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Using nuvaring. How to avoid queefing?

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Practicing since : 2008
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I am a 44 year old woman who has been in a monogamous relationship for 5 1/2 years. I currently use the nuvaring. For the past few months I have been queefing when I am not having sex. I can be at work and get up from my desk and queef. I have noticed that this happens before, during and after my period. I am concerned that something is wrong with me.
Posted Sun, 16 Dec 2012 in Vaginal and Uterus Health
Answered by Dr. Asra Ishtiaq Ahmed 1 hour later


There can be two possibilities.

1. Air that gets into the vagina is released. This is normal and odorless.

2. A fistula which is connection between the bowel and the vagina, allowing gas and sometimes fecal matter to pass from the bowel into the vagina. Foul smell is associated here.
If you have history of inflammatory bowel disease, bowel surgery, diverticulitis(bowel infection) or complicated vaginal delivery then these increase the risk of having a fistula.

If you are experiencing the problem on a regular basis or if you notice a feces odor, it is important to rule out the possibility of fistula.
For this you need to visit a gynecologist for XXXXXXX examination to ensure that there is no vaginal soiling with feces.
Also ruling out a fistula may require visit to a colorectal surgeon and certain tests.

However, vaginal flatulence is generally normal and nothing to worry about.

Take care.
Above answer was peer-reviewed by
Follow-up: Using nuvaring. How to avoid queefing? 4 hours later
Thank you for the quick response. There is no odor or any fecal matter. It was just weird because this has never happened before other than a few years back when I first met my boyfriend. Most sources relate this to sexual intercourse, so of course my boyfriend is now thinking the worst. Can you help me undertand how the air is getting in my vagina, can I do something to stop it?

I have an appointment with my gyno in a few weeks, I'm just trying to explain to him that it's not always related to sex.
Answered by Dr. Asra Ishtiaq Ahmed 5 hours later
Hello there.

Thanks for writing back.

Queefing occurs mostly during sex because sexual arousal during intercourse expands the vagina and excess air is allowed into it.
This air escapes when penis enters the vagina due to lesser space available after penetration.
Also after sex, the vagina shrinks back to its normal size which causes air to be pushed out again.
Vibration of air within the vaginal structures leads to production of a noise.

You can avoid this queefing by avoiding frequent change in positions during sex.
Also avoid multiple reinsertions of penis once withdrawn as more chances of queefing is there.This is because more air is likely to enter when the penis is removed and when penetrated again this air would be pushed out.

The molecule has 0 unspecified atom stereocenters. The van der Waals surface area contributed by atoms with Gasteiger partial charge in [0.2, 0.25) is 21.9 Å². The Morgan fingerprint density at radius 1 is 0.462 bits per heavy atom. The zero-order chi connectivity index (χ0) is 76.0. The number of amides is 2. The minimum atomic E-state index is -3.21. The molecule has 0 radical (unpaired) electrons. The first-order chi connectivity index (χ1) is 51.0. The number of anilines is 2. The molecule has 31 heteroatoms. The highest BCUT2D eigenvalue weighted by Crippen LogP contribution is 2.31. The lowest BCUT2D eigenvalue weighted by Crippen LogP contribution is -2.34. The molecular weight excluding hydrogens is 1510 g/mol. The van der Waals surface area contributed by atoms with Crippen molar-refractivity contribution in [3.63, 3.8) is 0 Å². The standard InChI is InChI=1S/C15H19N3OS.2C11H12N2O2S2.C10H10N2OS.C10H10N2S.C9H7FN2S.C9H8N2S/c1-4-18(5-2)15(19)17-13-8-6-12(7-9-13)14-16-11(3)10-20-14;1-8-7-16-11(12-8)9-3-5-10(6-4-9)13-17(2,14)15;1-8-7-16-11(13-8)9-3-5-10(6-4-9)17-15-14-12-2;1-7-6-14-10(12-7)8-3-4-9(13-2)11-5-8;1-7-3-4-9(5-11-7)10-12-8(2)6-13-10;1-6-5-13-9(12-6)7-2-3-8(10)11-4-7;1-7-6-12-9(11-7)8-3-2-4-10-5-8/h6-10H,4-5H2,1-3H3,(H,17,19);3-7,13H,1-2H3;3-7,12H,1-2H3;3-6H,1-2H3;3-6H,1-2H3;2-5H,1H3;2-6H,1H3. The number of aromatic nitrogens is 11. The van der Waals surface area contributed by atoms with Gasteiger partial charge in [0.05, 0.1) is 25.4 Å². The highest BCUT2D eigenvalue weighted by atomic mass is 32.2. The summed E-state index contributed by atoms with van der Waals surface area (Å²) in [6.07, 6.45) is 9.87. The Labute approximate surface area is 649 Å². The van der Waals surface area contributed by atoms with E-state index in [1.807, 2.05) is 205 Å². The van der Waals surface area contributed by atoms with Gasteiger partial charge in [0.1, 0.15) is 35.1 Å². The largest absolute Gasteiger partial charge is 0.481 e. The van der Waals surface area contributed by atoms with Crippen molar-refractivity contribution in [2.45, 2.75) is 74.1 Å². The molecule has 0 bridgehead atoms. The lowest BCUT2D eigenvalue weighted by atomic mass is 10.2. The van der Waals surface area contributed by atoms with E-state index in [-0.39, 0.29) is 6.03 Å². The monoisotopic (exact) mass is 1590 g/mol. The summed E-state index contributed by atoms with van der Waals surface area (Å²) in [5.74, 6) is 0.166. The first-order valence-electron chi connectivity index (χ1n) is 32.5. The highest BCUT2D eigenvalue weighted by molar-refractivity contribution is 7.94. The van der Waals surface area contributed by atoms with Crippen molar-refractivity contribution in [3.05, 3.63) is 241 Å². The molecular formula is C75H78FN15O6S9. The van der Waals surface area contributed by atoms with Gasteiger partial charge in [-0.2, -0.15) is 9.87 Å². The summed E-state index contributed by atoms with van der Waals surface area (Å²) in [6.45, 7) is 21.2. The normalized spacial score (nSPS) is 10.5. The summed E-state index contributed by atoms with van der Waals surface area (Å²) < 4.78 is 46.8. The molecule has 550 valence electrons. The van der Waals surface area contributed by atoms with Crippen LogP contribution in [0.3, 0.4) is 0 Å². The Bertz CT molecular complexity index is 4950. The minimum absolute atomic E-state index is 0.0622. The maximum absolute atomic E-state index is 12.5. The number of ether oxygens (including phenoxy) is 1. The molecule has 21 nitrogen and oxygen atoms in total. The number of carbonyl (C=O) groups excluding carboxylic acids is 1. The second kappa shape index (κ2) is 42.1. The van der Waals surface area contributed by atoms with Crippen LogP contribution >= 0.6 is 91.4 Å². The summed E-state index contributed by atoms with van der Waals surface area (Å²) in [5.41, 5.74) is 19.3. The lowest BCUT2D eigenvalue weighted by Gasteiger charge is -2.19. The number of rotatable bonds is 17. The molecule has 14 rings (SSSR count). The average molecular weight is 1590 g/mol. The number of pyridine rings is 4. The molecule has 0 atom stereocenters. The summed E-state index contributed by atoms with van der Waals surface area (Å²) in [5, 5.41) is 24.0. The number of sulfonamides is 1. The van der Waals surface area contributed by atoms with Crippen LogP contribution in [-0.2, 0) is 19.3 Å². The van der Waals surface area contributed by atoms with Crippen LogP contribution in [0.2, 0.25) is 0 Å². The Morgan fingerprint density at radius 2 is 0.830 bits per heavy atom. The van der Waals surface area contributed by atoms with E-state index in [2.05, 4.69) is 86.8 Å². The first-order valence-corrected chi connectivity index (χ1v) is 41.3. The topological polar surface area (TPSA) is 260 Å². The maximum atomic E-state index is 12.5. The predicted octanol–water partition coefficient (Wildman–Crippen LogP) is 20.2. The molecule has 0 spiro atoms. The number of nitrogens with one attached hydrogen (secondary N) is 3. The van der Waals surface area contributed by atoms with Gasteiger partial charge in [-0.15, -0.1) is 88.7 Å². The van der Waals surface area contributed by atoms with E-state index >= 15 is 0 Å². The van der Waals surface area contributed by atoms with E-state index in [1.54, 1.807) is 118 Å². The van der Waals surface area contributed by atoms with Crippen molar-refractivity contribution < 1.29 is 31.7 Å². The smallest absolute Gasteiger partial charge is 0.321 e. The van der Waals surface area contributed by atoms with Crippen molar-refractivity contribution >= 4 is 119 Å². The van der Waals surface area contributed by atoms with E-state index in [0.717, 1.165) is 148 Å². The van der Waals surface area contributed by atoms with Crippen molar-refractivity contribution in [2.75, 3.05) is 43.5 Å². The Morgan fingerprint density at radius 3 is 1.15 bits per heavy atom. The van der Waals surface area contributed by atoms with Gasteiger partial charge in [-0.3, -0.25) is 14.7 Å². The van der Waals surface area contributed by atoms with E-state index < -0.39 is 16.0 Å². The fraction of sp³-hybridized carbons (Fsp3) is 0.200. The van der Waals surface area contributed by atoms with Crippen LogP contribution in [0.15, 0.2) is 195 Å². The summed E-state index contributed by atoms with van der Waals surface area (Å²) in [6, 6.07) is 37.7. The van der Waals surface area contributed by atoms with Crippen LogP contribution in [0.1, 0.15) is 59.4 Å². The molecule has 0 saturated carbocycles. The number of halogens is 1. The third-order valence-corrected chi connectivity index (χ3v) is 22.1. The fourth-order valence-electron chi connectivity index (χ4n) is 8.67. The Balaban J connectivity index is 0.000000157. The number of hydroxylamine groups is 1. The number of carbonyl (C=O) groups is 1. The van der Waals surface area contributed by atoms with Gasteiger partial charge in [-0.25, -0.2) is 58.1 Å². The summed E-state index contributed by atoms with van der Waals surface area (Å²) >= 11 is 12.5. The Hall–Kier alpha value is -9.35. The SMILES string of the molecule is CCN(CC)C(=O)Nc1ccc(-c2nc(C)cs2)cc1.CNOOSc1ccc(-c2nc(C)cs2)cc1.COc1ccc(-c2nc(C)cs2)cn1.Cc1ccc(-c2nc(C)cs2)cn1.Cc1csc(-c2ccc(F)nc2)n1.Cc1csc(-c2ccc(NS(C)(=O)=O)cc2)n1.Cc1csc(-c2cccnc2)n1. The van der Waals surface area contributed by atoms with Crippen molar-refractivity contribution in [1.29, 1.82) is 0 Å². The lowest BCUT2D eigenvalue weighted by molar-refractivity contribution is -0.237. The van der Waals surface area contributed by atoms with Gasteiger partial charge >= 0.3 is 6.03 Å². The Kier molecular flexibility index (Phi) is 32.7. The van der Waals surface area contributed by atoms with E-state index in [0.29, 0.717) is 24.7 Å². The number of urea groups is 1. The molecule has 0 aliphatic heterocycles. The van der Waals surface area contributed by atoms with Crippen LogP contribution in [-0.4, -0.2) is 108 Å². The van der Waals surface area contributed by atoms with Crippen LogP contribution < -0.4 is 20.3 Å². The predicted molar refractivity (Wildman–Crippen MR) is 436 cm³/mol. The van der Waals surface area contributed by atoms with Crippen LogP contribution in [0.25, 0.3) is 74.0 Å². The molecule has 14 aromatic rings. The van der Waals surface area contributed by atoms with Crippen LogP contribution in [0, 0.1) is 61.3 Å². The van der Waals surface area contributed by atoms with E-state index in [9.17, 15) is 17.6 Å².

Queefing during sex is nothing worrisome. Intensity varies from woman to woman and some may experience it more. It is nothing abnormal.

I hope I have answered your queries.

Take care.
Above answer was peer-reviewed by
Follow-up: Using nuvaring. How to avoid queefing? 13 hours later
Thank you. I understand how it happens during sex, but that is not my concern. Please help me understand how this is happening when I am just sitting at work or walking?
Answered by Dr. Asra Ishtiaq Ahmed 47 minutes later
Hello there.

Thanks for writing back.

The mechanism of queefing remains the same which is entry of air and its escape from the vagina.
The walls of the vagina are able to expand and collapse. This is similar to rectum but this has a sphincter to control the release of air in unacceptable places.
Vagina does not have a sphincter. When it expands it pulls in air and that air gets expelled when the vagina again collapses without any valve to stop the flow.

Poor posture and weak pelvic floor muscles cause the vagina to expand and collapse all the time.

When more sensitive to it, queefing will occur as a result of just standing up or sitting down due to change in positions of the vagina leading to escape of vaginal

To avoid this, you can limit the size of the vaginal opening by keeping the legs together and contracting the anal sphincter.

Pelvic floor exercises like Kegel exercise helps strengthen the muscles and prevent queefing in the long run.
Kegel exercise is exercise involving contraction of the muscles involved in trying to hold urine. Thus to do this exercise you have to do what you do when you try to hold urine when you have urge to urinate (do not hold your actual urination).
You relax and tighten the muscles that control urine flow.
Begin the exercise by emptying the bladder. Tighten the pelvic floor muscles as above mentioned and hold for a count of 10 then relax the muscles completely for a count of 10. You have to do this 10 times in each sitting for atleast 3 to 5 times a day.

I hope I have answered your queries.

Take care.
Above answer was peer-reviewed by
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